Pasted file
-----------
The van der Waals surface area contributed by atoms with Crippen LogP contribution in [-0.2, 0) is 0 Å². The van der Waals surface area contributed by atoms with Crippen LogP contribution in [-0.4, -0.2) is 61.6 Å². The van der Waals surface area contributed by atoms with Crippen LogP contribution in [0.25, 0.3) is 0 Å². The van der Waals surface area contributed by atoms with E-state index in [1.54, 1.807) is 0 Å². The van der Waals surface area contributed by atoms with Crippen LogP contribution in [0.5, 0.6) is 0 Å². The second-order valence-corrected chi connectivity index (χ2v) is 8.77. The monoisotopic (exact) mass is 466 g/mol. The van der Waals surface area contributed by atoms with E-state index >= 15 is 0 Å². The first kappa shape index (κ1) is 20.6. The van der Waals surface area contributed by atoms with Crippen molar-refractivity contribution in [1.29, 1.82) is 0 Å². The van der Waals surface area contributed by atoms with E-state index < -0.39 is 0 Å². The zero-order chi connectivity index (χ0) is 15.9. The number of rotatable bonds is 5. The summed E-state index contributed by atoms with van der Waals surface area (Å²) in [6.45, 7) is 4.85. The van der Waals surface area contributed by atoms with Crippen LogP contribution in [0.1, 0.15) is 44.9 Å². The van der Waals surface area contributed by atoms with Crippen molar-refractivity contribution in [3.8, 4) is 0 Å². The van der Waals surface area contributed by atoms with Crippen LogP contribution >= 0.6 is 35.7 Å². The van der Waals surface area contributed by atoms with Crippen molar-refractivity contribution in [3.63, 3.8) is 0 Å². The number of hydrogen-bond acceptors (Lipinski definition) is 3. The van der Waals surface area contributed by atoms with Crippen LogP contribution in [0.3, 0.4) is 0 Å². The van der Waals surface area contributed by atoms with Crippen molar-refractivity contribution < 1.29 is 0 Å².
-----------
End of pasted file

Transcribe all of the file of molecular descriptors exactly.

The van der Waals surface area contributed by atoms with Crippen LogP contribution in [-0.2, 0) is 0 Å². The van der Waals surface area contributed by atoms with Crippen LogP contribution in [-0.4, -0.2) is 61.6 Å². The van der Waals surface area contributed by atoms with Crippen LogP contribution in [0.25, 0.3) is 0 Å². The van der Waals surface area contributed by atoms with E-state index in [1.54, 1.807) is 0 Å². The van der Waals surface area contributed by atoms with Crippen LogP contribution in [0.5, 0.6) is 0 Å². The second-order valence-corrected chi connectivity index (χ2v) is 8.77. The monoisotopic (exact) mass is 466 g/mol. The van der Waals surface area contributed by atoms with E-state index >= 15 is 0 Å². The first kappa shape index (κ1) is 20.6. The van der Waals surface area contributed by atoms with Crippen molar-refractivity contribution in [1.29, 1.82) is 0 Å². The van der Waals surface area contributed by atoms with E-state index < -0.39 is 0 Å². The zero-order chi connectivity index (χ0) is 15.9. The number of rotatable bonds is 5. The summed E-state index contributed by atoms with van der Waals surface area (Å²) in [6.45, 7) is 4.85. The van der Waals surface area contributed by atoms with Crippen LogP contribution in [0.1, 0.15) is 44.9 Å². The van der Waals surface area contributed by atoms with Crippen molar-refractivity contribution in [3.8, 4) is 0 Å². The van der Waals surface area contributed by atoms with Crippen LogP contribution >= 0.6 is 35.7 Å². The van der Waals surface area contributed by atoms with Crippen molar-refractivity contribution in [3.63, 3.8) is 0 Å². The number of hydrogen-bond acceptors (Lipinski definition) is 3. The van der Waals surface area contributed by atoms with Crippen LogP contribution in [0.3, 0.4) is 0 Å². The van der Waals surface area contributed by atoms with Crippen molar-refractivity contribution < 1.29 is 0 Å².